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Views of Hope Hall and Royd's House

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Views of Hope Hall and Royd's House

Old photographs taken from "Halifax As It Was.".

Author: Arthur Porritt
Date: 1973
Location: Halifax
Format: Book Illustration
Document ID: 101250
Library ID: 34767437

Hope Hall was originally built in 1765 for David Stansfield a Leeds cloth merchant is a good example of an 18th century merchant's house. The property has been owned by the Albany Club since 1906.

Royd's House, also known as Somerset House, is sited between Rawson St and George St in Halifax town centre. It is a vast 17 bay house and warehouse designed by John Carr (1760s) for John Royd, a textile merchant. In the 1800s, the building was used as a bank by the Rawson family and later the Huddersfield & Halifax Union Banking Company. Between 1850 and 1857, rooms above the bank were used as a post office. The house was curtailed and renamed Somerset House in the late 19th century. The first floor saloon still retains the decorative plasterwork by Cortese, supposedly of John Royd, his wife and family.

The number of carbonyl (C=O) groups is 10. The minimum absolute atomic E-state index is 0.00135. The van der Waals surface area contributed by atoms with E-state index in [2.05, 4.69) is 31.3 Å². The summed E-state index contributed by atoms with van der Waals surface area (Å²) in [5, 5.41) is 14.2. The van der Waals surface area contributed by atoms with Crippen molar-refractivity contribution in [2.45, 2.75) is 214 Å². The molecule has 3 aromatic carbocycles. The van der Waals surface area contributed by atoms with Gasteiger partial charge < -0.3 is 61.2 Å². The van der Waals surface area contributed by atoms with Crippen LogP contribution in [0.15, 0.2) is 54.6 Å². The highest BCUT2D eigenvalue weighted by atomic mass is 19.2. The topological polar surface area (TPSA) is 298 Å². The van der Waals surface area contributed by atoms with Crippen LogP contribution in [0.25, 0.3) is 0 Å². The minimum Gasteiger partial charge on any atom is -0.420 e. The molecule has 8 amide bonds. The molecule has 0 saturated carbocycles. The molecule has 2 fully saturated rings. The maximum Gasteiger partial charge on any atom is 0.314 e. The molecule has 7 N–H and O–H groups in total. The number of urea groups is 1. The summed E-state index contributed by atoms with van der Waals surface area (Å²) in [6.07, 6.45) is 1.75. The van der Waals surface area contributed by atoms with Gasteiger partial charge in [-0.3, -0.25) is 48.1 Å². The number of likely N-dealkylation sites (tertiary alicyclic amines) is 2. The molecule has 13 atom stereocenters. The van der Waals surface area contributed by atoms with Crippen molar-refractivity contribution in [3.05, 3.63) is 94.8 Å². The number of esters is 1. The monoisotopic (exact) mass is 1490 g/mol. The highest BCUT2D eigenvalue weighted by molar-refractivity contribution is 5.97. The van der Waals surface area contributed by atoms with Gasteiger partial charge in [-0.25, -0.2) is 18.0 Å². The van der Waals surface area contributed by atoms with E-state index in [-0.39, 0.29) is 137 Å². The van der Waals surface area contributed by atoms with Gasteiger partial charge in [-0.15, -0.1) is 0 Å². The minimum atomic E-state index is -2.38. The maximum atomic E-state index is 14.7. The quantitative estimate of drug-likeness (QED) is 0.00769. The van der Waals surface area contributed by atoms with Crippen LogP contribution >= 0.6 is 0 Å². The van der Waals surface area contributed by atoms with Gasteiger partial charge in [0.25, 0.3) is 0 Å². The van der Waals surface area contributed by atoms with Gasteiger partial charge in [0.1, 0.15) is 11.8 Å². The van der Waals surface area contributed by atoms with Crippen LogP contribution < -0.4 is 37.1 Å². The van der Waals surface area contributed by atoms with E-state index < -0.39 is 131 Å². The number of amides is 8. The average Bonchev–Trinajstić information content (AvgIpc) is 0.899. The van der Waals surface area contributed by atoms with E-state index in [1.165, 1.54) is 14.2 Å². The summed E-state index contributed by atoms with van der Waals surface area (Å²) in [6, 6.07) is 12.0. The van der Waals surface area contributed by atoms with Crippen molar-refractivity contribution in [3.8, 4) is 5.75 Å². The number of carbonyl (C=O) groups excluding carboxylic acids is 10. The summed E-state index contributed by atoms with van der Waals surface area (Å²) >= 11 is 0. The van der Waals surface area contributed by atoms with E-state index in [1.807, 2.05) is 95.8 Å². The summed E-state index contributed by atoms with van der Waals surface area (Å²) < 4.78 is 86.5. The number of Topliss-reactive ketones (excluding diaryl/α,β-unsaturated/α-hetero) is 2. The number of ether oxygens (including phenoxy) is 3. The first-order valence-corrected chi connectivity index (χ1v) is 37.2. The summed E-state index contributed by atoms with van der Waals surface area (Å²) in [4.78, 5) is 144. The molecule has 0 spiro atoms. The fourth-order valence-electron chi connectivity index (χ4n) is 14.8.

The house is a Grade II* listed building and, following restoration and the removal of a parade of shops on Rawson Street, which had obscured the view, it was reopened in 2008. Somerset House is now used particularly for civil ceremonies and celebratory events.

For other related pages of Arthur Porritt's 1973 "Halifax As It Was", see documents:











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